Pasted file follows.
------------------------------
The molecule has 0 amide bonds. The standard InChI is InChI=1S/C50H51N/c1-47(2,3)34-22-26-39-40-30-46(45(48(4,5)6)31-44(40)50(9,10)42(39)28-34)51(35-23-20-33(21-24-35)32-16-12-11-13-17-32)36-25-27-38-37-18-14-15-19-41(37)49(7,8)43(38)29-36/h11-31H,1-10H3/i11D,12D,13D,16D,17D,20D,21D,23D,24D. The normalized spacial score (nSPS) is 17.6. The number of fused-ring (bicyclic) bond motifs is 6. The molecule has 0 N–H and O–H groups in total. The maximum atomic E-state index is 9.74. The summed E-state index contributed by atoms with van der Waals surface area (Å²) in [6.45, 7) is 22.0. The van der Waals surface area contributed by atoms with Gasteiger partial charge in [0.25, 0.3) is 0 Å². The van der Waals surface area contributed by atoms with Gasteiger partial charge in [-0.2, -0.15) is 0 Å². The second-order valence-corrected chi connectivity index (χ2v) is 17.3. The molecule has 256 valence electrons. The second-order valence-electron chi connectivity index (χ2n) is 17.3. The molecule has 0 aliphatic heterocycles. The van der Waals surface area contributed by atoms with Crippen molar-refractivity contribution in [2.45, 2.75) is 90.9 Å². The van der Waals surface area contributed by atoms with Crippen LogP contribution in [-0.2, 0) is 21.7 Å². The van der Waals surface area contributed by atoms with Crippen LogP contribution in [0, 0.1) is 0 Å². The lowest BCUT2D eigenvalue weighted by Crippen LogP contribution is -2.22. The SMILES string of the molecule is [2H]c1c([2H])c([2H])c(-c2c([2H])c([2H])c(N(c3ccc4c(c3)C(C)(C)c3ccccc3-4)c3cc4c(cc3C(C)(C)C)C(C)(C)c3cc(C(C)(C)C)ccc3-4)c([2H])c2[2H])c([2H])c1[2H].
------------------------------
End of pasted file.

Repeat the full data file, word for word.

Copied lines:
The molecule has 0 amide bonds. The standard InChI is InChI=1S/C50H51N/c1-47(2,3)34-22-26-39-40-30-46(45(48(4,5)6)31-44(40)50(9,10)42(39)28-34)51(35-23-20-33(21-24-35)32-16-12-11-13-17-32)36-25-27-38-37-18-14-15-19-41(37)49(7,8)43(38)29-36/h11-31H,1-10H3/i11D,12D,13D,16D,17D,20D,21D,23D,24D. The normalized spacial score (nSPS) is 17.6. The number of fused-ring (bicyclic) bond motifs is 6. The molecule has 0 N–H and O–H groups in total. The maximum atomic E-state index is 9.74. The summed E-state index contributed by atoms with van der Waals surface area (Å²) in [6.45, 7) is 22.0. The van der Waals surface area contributed by atoms with Gasteiger partial charge in [0.25, 0.3) is 0 Å². The van der Waals surface area contributed by atoms with Gasteiger partial charge in [-0.2, -0.15) is 0 Å². The second-order valence-corrected chi connectivity index (χ2v) is 17.3. The molecule has 256 valence electrons. The second-order valence-electron chi connectivity index (χ2n) is 17.3. The molecule has 0 aliphatic heterocycles. The van der Waals surface area contributed by atoms with Crippen molar-refractivity contribution in [2.45, 2.75) is 90.9 Å². The van der Waals surface area contributed by atoms with Crippen LogP contribution in [-0.2, 0) is 21.7 Å². The van der Waals surface area contributed by atoms with Crippen LogP contribution in [0, 0.1) is 0 Å². The lowest BCUT2D eigenvalue weighted by Crippen LogP contribution is -2.22. The SMILES string of the molecule is [2H]c1c([2H])c([2H])c(-c2c([2H])c([2H])c(N(c3ccc4c(c3)C(C)(C)c3ccccc3-4)c3cc4c(cc3C(C)(C)C)C(C)(C)c3cc(C(C)(C)C)ccc3-4)c([2H])c2[2H])c([2H])c1[2H].